3.  Is the push for new laws based on flawed facts, figures and arguments?  Senator Leahy's primary justification for COICA has been his claims during testimony that copyright piracy costs "the American economy billions of dollars annually and hundreds of thousands of lost jobs."  Critics call his numbers "bogus."  These critics claim that such quantification of the effects of piracy is impossible and that Leahy ignores GAO findings about the way that lost profits and tax revenues are offset by consumer benefits.  Others object to Leahy's unsubstantiated numbers because they were provided by the very industries whose profits COICA is poised to protect.

Another set of critics took issue with arguments made by COICA advocate, author Scott Turow, who testified in favor of the legislation on behalf of the Authors Guild.  Turow's New York Times Op-Ed entitled "Would the Bard Have Survived the Web?" weakly attempted to invoke Shakespeare to argue that money, which copyright theft drains from modern artists, has historically been the only effective fuel for the world's great creative works.  Turow's gross misapplication of 17th century playwriting concepts to the modern publishing industry and internet landscape was appropriately criticised with words like "stupid" and "balderdash."

4.  How has COICA generated both bipartisan support and bipartisan opposition?  Maybe this is the bipartisanship America has been promised.  You have to love an issue that brings the Tea Party and ACLU to the same side of the table--in this case, opposing COICA.  On the other side of the table, lawmakers from both parties, pushed by their allies in the content industry, appear poised to join together to  pass this legislation.

Opposing the legislation rom the right, Tea Party members are arguing that this legislation is nothing more than another power grab for Barack Obama and Eric Holder.  This was evidenced at last week's Conservative Political Action Conference, which was littered with flyers warning that COICA is just a way for big government to take your website.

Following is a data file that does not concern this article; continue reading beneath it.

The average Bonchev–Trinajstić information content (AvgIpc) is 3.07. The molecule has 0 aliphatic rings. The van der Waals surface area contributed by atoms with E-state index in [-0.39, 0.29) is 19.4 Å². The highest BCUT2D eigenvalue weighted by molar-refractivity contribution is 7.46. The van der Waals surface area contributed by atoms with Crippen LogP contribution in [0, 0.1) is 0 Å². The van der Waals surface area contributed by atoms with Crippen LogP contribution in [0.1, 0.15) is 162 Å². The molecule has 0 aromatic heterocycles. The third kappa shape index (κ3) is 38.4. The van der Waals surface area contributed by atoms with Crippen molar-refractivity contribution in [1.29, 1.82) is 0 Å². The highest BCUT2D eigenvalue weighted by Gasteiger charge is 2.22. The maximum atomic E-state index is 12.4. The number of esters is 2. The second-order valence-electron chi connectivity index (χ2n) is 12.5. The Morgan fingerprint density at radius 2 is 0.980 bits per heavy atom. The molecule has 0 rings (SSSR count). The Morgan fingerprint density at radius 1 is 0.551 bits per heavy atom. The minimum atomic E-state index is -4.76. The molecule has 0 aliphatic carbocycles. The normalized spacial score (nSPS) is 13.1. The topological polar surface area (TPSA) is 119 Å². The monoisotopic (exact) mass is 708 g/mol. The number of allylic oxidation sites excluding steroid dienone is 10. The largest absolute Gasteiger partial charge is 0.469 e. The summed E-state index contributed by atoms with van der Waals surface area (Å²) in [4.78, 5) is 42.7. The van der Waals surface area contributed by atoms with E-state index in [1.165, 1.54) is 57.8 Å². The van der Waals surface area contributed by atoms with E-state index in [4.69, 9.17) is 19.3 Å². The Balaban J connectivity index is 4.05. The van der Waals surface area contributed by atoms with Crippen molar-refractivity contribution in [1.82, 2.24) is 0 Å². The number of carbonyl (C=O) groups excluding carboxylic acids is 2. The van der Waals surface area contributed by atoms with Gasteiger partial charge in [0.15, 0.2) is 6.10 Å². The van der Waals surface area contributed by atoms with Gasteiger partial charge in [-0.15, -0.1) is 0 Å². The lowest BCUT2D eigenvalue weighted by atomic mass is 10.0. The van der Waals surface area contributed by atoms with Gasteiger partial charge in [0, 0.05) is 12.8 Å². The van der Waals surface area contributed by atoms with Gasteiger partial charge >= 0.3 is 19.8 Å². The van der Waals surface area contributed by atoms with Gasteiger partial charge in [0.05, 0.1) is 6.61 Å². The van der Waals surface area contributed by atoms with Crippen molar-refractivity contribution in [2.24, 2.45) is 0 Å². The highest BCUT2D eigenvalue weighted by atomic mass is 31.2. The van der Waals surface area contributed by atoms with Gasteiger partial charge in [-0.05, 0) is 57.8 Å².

Opposing the legislation from the left, civil liberties organizations like the ACLU are renewing their stern warnings about the way this legislation, even as revised, allows the government to trample civil liberties by shutting down a website without even obtaining a court order.  If the far-left and far-right agree that COICA gives the government dangerous powers, it will be fascinating to see if the bipartisan group of unconcerned moderates in the House and Senate is large enough to push the leglislation through.

5.  Why has Google stood up the Committee?  Although the COICA Committee has now heard from representatives from Rosetta Stone Inc., Authors Guild, The Go Daddy Group, Inc., Verizon Communications, and Visa, Inc., search engine giants, Google and Yahoo have both declined Senator Leahy's invitations to testify.  Leahy defiantly responded to the snub by saying "It would have been helpful to have their testimony here to prepare for it, but we will have the legislation one way or another."  Despite these dismissive comments, Leahy continues to lobby for Google's support. 

Google's position on COICA remains undefined.  Recently, it has unleashed its own series of anti-piracy measures, including punishing the search engine rank of infringing websites and outright blocking some file-sharing sites.  Some of Google's measures are probably in response to threats, such as the MPAA's recent warning that it will attempt to disconnect Google from the internet if the search engine does not take protective action.  However, whether or not you agree with Google's approach, the steps it has taken demonstrate that private industry, which does not have to concern itself with the Bill of Rights, is capable of a level of self-policing that should decrease the need for a new government blacklist.